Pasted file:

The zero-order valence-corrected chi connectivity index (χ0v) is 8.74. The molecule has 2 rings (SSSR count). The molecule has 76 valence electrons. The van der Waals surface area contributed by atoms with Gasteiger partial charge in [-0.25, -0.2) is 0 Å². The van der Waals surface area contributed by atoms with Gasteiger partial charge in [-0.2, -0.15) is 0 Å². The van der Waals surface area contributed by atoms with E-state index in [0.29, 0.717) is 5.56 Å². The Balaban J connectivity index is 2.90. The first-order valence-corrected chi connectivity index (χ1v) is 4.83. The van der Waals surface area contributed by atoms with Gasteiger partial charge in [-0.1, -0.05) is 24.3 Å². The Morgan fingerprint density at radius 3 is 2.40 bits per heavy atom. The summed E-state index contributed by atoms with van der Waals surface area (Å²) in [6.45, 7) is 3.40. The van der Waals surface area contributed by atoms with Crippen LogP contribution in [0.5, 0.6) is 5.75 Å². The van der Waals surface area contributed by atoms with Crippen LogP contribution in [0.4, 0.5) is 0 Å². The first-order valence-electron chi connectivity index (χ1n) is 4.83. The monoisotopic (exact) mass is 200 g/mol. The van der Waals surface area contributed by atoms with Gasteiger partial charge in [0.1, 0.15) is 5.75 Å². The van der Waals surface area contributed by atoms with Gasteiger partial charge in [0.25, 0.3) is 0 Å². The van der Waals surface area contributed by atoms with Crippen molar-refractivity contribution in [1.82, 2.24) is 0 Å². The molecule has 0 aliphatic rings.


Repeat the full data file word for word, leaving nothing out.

The zero-order valence-corrected chi connectivity index (χ0v) is 8.74. The molecule has 2 rings (SSSR count). The molecule has 76 valence electrons. The van der Waals surface area contributed by atoms with Gasteiger partial charge in [-0.25, -0.2) is 0 Å². The van der Waals surface area contributed by atoms with Gasteiger partial charge in [-0.2, -0.15) is 0 Å². The van der Waals surface area contributed by atoms with E-state index in [0.29, 0.717) is 5.56 Å². The Balaban J connectivity index is 2.90. The first-order valence-corrected chi connectivity index (χ1v) is 4.83. The van der Waals surface area contributed by atoms with Gasteiger partial charge in [-0.1, -0.05) is 24.3 Å². The Morgan fingerprint density at radius 3 is 2.40 bits per heavy atom. The summed E-state index contributed by atoms with van der Waals surface area (Å²) in [6.45, 7) is 3.40. The van der Waals surface area contributed by atoms with Crippen LogP contribution in [0.5, 0.6) is 5.75 Å². The van der Waals surface area contributed by atoms with Crippen LogP contribution in [0.4, 0.5) is 0 Å². The first-order valence-electron chi connectivity index (χ1n) is 4.83. The monoisotopic (exact) mass is 200 g/mol. The van der Waals surface area contributed by atoms with Gasteiger partial charge in [0.1, 0.15) is 5.75 Å². The van der Waals surface area contributed by atoms with Gasteiger partial charge in [0.25, 0.3) is 0 Å². The van der Waals surface area contributed by atoms with Crippen molar-refractivity contribution in [1.82, 2.24) is 0 Å². The molecule has 0 aliphatic rings.